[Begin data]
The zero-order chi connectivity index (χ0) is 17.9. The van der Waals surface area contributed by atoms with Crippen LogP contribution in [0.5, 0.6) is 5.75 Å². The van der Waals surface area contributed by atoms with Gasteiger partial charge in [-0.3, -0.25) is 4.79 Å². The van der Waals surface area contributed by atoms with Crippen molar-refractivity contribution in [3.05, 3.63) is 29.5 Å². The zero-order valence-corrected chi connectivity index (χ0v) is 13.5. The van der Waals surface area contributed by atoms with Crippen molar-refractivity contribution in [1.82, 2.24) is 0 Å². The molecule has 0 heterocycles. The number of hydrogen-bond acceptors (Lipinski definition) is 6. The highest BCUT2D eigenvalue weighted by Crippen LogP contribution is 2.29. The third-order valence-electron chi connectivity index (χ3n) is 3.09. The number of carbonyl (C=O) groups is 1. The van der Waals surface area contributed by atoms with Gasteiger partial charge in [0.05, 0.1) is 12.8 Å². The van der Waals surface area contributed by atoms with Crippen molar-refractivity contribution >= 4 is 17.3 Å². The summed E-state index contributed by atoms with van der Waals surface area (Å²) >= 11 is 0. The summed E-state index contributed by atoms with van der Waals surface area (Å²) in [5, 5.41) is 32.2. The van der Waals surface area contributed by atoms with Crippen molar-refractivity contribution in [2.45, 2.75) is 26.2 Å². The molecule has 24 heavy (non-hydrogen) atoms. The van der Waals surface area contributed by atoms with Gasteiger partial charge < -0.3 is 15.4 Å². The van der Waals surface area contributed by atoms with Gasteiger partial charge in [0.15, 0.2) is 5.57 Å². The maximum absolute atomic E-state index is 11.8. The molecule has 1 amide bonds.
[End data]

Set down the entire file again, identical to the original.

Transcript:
The zero-order chi connectivity index (χ0) is 17.9. The van der Waals surface area contributed by atoms with Crippen LogP contribution in [0.5, 0.6) is 5.75 Å². The van der Waals surface area contributed by atoms with Gasteiger partial charge in [-0.3, -0.25) is 4.79 Å². The van der Waals surface area contributed by atoms with Crippen molar-refractivity contribution in [3.05, 3.63) is 29.5 Å². The zero-order valence-corrected chi connectivity index (χ0v) is 13.5. The van der Waals surface area contributed by atoms with Crippen molar-refractivity contribution in [1.82, 2.24) is 0 Å². The molecule has 0 heterocycles. The number of hydrogen-bond acceptors (Lipinski definition) is 6. The highest BCUT2D eigenvalue weighted by Crippen LogP contribution is 2.29. The third-order valence-electron chi connectivity index (χ3n) is 3.09. The number of carbonyl (C=O) groups is 1. The van der Waals surface area contributed by atoms with Gasteiger partial charge in [0.05, 0.1) is 12.8 Å². The van der Waals surface area contributed by atoms with Crippen molar-refractivity contribution >= 4 is 17.3 Å². The summed E-state index contributed by atoms with van der Waals surface area (Å²) >= 11 is 0. The summed E-state index contributed by atoms with van der Waals surface area (Å²) in [5, 5.41) is 32.2. The van der Waals surface area contributed by atoms with Crippen molar-refractivity contribution in [2.45, 2.75) is 26.2 Å². The molecule has 24 heavy (non-hydrogen) atoms. The van der Waals surface area contributed by atoms with Gasteiger partial charge < -0.3 is 15.4 Å². The van der Waals surface area contributed by atoms with Gasteiger partial charge in [0.15, 0.2) is 5.57 Å². The maximum absolute atomic E-state index is 11.8. The molecule has 1 amide bonds.